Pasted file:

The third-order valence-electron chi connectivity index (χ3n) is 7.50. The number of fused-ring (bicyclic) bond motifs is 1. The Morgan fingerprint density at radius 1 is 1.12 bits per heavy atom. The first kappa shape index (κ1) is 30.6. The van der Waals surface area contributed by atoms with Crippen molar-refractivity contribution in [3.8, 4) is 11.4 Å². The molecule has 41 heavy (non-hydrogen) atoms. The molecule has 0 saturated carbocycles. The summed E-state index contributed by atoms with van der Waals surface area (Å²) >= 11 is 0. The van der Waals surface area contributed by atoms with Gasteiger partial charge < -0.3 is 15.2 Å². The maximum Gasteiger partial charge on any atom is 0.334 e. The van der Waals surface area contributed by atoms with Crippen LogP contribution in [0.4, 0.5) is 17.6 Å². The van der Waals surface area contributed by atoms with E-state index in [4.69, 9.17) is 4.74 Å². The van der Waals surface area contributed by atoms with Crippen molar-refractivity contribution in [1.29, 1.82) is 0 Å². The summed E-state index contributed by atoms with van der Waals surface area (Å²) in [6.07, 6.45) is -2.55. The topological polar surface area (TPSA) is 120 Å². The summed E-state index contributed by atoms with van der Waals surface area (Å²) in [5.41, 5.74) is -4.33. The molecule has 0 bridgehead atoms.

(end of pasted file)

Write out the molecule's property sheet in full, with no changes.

The third-order valence-electron chi connectivity index (χ3n) is 7.50. The number of fused-ring (bicyclic) bond motifs is 1. The Morgan fingerprint density at radius 1 is 1.12 bits per heavy atom. The first kappa shape index (κ1) is 30.6. The van der Waals surface area contributed by atoms with Crippen molar-refractivity contribution in [3.8, 4) is 11.4 Å². The molecule has 41 heavy (non-hydrogen) atoms. The molecule has 0 saturated carbocycles. The summed E-state index contributed by atoms with van der Waals surface area (Å²) >= 11 is 0. The van der Waals surface area contributed by atoms with Gasteiger partial charge < -0.3 is 15.2 Å². The maximum Gasteiger partial charge on any atom is 0.334 e. The van der Waals surface area contributed by atoms with Crippen LogP contribution in [0.4, 0.5) is 17.6 Å². The van der Waals surface area contributed by atoms with E-state index in [4.69, 9.17) is 4.74 Å². The van der Waals surface area contributed by atoms with Crippen molar-refractivity contribution in [1.29, 1.82) is 0 Å². The summed E-state index contributed by atoms with van der Waals surface area (Å²) in [6.07, 6.45) is -2.55. The topological polar surface area (TPSA) is 120 Å². The summed E-state index contributed by atoms with van der Waals surface area (Å²) in [5.41, 5.74) is -4.33. The molecule has 0 bridgehead atoms.